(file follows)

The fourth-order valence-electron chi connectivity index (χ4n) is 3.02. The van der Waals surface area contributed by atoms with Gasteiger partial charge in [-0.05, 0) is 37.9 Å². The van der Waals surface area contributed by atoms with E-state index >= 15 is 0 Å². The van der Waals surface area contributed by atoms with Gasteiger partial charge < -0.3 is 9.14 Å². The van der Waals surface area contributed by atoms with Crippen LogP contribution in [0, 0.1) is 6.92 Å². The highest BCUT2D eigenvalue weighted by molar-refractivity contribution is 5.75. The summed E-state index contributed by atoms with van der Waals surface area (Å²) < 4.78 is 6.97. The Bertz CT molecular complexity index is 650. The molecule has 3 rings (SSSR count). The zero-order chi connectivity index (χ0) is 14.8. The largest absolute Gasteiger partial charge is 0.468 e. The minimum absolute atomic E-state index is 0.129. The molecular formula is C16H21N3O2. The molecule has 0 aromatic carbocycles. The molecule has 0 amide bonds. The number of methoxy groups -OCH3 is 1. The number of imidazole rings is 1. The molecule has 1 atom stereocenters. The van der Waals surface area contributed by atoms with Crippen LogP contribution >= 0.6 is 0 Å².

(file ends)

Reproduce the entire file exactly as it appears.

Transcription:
The fourth-order valence-electron chi connectivity index (χ4n) is 3.02. The van der Waals surface area contributed by atoms with Gasteiger partial charge in [-0.05, 0) is 37.9 Å². The van der Waals surface area contributed by atoms with E-state index >= 15 is 0 Å². The van der Waals surface area contributed by atoms with Gasteiger partial charge < -0.3 is 9.14 Å². The van der Waals surface area contributed by atoms with Crippen LogP contribution in [0, 0.1) is 6.92 Å². The highest BCUT2D eigenvalue weighted by molar-refractivity contribution is 5.75. The summed E-state index contributed by atoms with van der Waals surface area (Å²) < 4.78 is 6.97. The Bertz CT molecular complexity index is 650. The molecule has 3 rings (SSSR count). The zero-order chi connectivity index (χ0) is 14.8. The largest absolute Gasteiger partial charge is 0.468 e. The minimum absolute atomic E-state index is 0.129. The molecular formula is C16H21N3O2. The molecule has 0 aromatic carbocycles. The molecule has 0 amide bonds. The number of methoxy groups -OCH3 is 1. The number of imidazole rings is 1. The molecule has 1 atom stereocenters. The van der Waals surface area contributed by atoms with Crippen LogP contribution >= 0.6 is 0 Å².